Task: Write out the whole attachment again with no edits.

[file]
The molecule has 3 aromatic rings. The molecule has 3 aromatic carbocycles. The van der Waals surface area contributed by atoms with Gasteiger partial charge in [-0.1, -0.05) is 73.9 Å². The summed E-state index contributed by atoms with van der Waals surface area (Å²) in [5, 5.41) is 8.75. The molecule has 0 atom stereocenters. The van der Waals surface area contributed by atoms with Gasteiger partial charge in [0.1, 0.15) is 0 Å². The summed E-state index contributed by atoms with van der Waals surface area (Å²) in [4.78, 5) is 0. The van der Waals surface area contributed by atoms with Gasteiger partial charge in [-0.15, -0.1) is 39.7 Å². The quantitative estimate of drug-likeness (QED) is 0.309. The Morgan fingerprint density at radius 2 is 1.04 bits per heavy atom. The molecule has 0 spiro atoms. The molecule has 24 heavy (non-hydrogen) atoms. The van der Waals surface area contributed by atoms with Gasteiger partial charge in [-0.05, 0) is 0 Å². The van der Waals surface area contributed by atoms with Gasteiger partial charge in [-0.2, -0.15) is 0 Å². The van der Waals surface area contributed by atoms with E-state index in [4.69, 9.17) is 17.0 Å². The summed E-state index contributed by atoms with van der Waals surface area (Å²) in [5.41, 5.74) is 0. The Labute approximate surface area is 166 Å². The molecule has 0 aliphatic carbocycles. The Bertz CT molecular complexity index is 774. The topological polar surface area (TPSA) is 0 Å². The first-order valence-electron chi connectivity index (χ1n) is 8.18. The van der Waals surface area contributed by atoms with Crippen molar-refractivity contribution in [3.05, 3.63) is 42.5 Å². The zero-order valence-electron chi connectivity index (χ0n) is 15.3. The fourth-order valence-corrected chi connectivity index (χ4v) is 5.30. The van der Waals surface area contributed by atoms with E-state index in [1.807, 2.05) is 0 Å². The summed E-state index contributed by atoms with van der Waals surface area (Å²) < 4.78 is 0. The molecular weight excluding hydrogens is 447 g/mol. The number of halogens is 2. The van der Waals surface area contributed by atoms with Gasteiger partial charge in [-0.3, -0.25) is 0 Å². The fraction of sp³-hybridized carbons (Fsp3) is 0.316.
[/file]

The molecule has 3 aromatic rings. The molecule has 3 aromatic carbocycles. The van der Waals surface area contributed by atoms with Gasteiger partial charge in [-0.1, -0.05) is 73.9 Å². The summed E-state index contributed by atoms with van der Waals surface area (Å²) in [5, 5.41) is 8.75. The molecule has 0 atom stereocenters. The van der Waals surface area contributed by atoms with Gasteiger partial charge in [0.1, 0.15) is 0 Å². The summed E-state index contributed by atoms with van der Waals surface area (Å²) in [4.78, 5) is 0. The van der Waals surface area contributed by atoms with Gasteiger partial charge in [-0.15, -0.1) is 39.7 Å². The quantitative estimate of drug-likeness (QED) is 0.309. The Morgan fingerprint density at radius 2 is 1.04 bits per heavy atom. The molecule has 0 spiro atoms. The molecule has 24 heavy (non-hydrogen) atoms. The van der Waals surface area contributed by atoms with Gasteiger partial charge in [-0.05, 0) is 0 Å². The van der Waals surface area contributed by atoms with Gasteiger partial charge in [-0.2, -0.15) is 0 Å². The van der Waals surface area contributed by atoms with E-state index in [4.69, 9.17) is 17.0 Å². The summed E-state index contributed by atoms with van der Waals surface area (Å²) in [5.41, 5.74) is 0. The Labute approximate surface area is 166 Å². The molecule has 0 aliphatic carbocycles. The Bertz CT molecular complexity index is 774. The topological polar surface area (TPSA) is 0 Å². The first-order valence-electron chi connectivity index (χ1n) is 8.18. The van der Waals surface area contributed by atoms with Crippen molar-refractivity contribution in [3.05, 3.63) is 42.5 Å². The zero-order valence-electron chi connectivity index (χ0n) is 15.3. The fourth-order valence-corrected chi connectivity index (χ4v) is 5.30. The van der Waals surface area contributed by atoms with E-state index in [1.807, 2.05) is 0 Å². The summed E-state index contributed by atoms with van der Waals surface area (Å²) < 4.78 is 0. The molecular weight excluding hydrogens is 447 g/mol. The number of halogens is 2. The van der Waals surface area contributed by atoms with Gasteiger partial charge in [-0.3, -0.25) is 0 Å². The fraction of sp³-hybridized carbons (Fsp3) is 0.316.